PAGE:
Thoughts of Christian – A mother’s story
My name is Sharon and I have three sons.
Our family was very ordinary. Our boys were very close when they were small.
Outside of school, they played soccer, hockey and football.
They enjoyed playing board games, riding bikes, playing on the trampoline, watching movies and playing video games.
We travelled to Mexico, San Diego, Disneyland and the Shuswap in British Columbia. We took day trips to the lake and the zoo.
Christian was my youngest son.
He was shy.
He loved to tease and had a unique sense of humor.
He loved to laugh.
His smile was infectious and his brown eyes would light up and sparkle.
Christian was mischievous.
He loved to help around the house whether it was clearing the table or mowing the grass.
Christian was very thoughtful and cared about others.
He enjoyed cooking and had a real sweet tooth!
He loved Lego and building things.
He loved our Sheltie dogs.
Christian wasn’t one to share his feelings.
He truly lived his life and enjoyed the simple things.
He told me he loved me everyday.
Christian died when he was just 20 years old. He died of the disease called drug addiction.
Addiction knows no boundaries.
My husband and I had spoken to our children about drugs and alcohol.
We ate suppers together each night as a family.
Our boys knew right from wrong.
They were polite and treated others with respect.
I foolishly thought we had made it through the difficult teenage years when Christian graduated from high school.
How wrong I was!!
At 18 years of age, like so many young people, Christian started by experimenting with marijuana.
The first time you try drugs, it IS a choice. But that one choice can lead to addiction like it did with our son.
Some people today feel that it is safer to use prescription drugs. But they are just as deadly as the street drugs.
As Christian’s addiction progressed, we saw a total change in his personality.
He was angry.
He had insomnia but never missed work.
He was a master at manipulation.
He lied and actually believed the lies he told you.
He had new friends that we never met.
Christian continued to eat suppers with us but lost weight.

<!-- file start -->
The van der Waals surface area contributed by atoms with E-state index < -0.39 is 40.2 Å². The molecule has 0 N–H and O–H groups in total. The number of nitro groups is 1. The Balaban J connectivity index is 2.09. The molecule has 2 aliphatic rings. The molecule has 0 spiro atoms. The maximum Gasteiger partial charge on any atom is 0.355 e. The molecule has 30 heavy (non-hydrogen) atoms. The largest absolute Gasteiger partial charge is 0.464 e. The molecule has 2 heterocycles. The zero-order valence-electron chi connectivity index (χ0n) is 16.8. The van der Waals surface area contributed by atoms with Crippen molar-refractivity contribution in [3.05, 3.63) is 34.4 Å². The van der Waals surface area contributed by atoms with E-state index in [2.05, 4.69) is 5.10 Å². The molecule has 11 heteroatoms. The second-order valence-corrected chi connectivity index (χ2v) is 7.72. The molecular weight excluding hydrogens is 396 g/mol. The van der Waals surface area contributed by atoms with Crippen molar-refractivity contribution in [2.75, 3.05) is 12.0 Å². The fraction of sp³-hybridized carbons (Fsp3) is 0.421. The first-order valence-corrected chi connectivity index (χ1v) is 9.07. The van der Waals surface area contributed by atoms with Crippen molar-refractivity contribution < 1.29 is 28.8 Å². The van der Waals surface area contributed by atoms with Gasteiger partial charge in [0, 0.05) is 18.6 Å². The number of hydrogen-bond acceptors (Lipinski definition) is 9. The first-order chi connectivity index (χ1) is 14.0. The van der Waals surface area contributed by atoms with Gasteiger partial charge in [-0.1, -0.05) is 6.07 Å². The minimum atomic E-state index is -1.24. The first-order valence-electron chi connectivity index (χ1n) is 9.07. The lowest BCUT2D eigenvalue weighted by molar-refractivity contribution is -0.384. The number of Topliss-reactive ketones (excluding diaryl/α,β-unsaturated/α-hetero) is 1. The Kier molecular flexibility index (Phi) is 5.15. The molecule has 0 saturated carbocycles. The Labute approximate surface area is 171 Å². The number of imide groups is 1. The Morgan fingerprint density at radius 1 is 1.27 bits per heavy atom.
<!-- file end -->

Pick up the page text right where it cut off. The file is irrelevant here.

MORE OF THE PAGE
We kicked him out of the house twice because of his behaviour and the choices he was making.
Christian was seeing a therapist.
He refused to believe he had a problem and deflected the blame onto others.
Everyday, Christian struggled with wanting to be the son and brother that we had raised.
But there was a conflict between the love of his family and the dark side of addiction.
We continued to see glimpses of the son we used to know.
Drugs were now his best friend.
Christian didn’t deserve this fate.
He was a good human being and touched many people during his short life.
We received many condolences from people we had never met.
They too saw the amazing person that our son was!
Losing a child is the most devastating loss.
We grieve the life that he should have had.
He’ll never go to university and have the career he dreamed of.
He will not travel to places that he longed to visit.
Christian will never marry and have children of his own.
All we are left with is our memories.
Our home is not the same.
I am forever changed.
I am not the same person I once was.
I am not the wife, mother or friend that I was before this happened to our family.
I will always have a huge hole in my heart.
During my darkest days, I know that Christian loved his family. He knew how much we all loved him.
It would sadden him to see the pain that we are in today.
Please respect yourself. Choose your friends wisely.
Stand up for what you believe.
You CAN survive adolescence and have a happy and fulfilling life, unlike my son Christian.
Bad things can happen to good people.
Sharon’s heartfelt story touches a chord with all parents. She is determined to create something positive and meaningful from the loss of Christian, and has offered to speak to high school students about the dangers of drug addiction.
For more information, please contact DFK Canada at firstname.lastname@example.org and we will forward any requests on to Sharon.